Reading this verse novel awoke all of my tendencies for activism. In her characterization of a young activist, Elaine Dimopoulos does so many things right. She captures the determination and single-mindedess that, not surprisingly, a twelve-year-old can develop when she believes strongly in her cause. In this case, Mimi Laskaris is moved by watching a video about Melati and Isabel Wijsen, who founded Bye Bye Plastic Bags, that she plans how to carry the cause to her island home off the Florida coast.
Mimi’s family recently moved because her parents lost the restaurant they owned in Massachusetts. They are focused on opening a new restaurant on the island, and not on Mimi.
Mimi can be dedicated to a passion. She has proven this by practicing for long hours at the piano, studying with excellent teachers, and playing at Carnegie Hall. When she moves her focus to ridding her island of single-use plastic, her passion for piano recedes, much to the disappointment of her mother and her teacher.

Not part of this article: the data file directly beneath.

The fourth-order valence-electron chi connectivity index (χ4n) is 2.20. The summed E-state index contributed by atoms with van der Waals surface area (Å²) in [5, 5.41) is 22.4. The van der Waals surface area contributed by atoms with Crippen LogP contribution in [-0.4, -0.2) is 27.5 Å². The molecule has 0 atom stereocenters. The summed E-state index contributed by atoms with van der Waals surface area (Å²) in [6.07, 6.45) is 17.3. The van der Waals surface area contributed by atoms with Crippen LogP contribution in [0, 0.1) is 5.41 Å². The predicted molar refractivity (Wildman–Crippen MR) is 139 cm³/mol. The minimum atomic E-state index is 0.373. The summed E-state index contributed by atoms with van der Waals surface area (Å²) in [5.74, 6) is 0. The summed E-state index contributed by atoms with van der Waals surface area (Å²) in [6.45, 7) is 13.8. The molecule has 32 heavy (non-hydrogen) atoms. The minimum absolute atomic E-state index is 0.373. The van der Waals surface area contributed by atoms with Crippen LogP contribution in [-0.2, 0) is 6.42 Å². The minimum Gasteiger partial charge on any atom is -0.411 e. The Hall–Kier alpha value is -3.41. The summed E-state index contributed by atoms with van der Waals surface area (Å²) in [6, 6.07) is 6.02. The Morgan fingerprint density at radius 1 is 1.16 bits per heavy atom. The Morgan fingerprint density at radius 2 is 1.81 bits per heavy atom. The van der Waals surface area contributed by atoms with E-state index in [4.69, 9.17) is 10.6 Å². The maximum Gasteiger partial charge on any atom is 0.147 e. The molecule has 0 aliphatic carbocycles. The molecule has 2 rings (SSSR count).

But her science teacher fully supports Mimi’s campaign and so do two new acquaintances at school, not quite yet friends.
I appreciate the finesse with which Ms. Dimopoulos weaves together the rich tapestry of a twelve-year-old’s life. From her family’s Greek culture, to the insecurity of a seemingly popular girl, to the older couple who run the island’s bookstore, to the decisions Mimi makes along the way, not all of them wise, the author not only inspires activism but leads us to a deep level of caring for Mimi and her community.
This book brought me to the realization that I am an activist. Perhaps it will do the same for you and your favorite young readers.
Turn the Tide
Clarion Books, 2022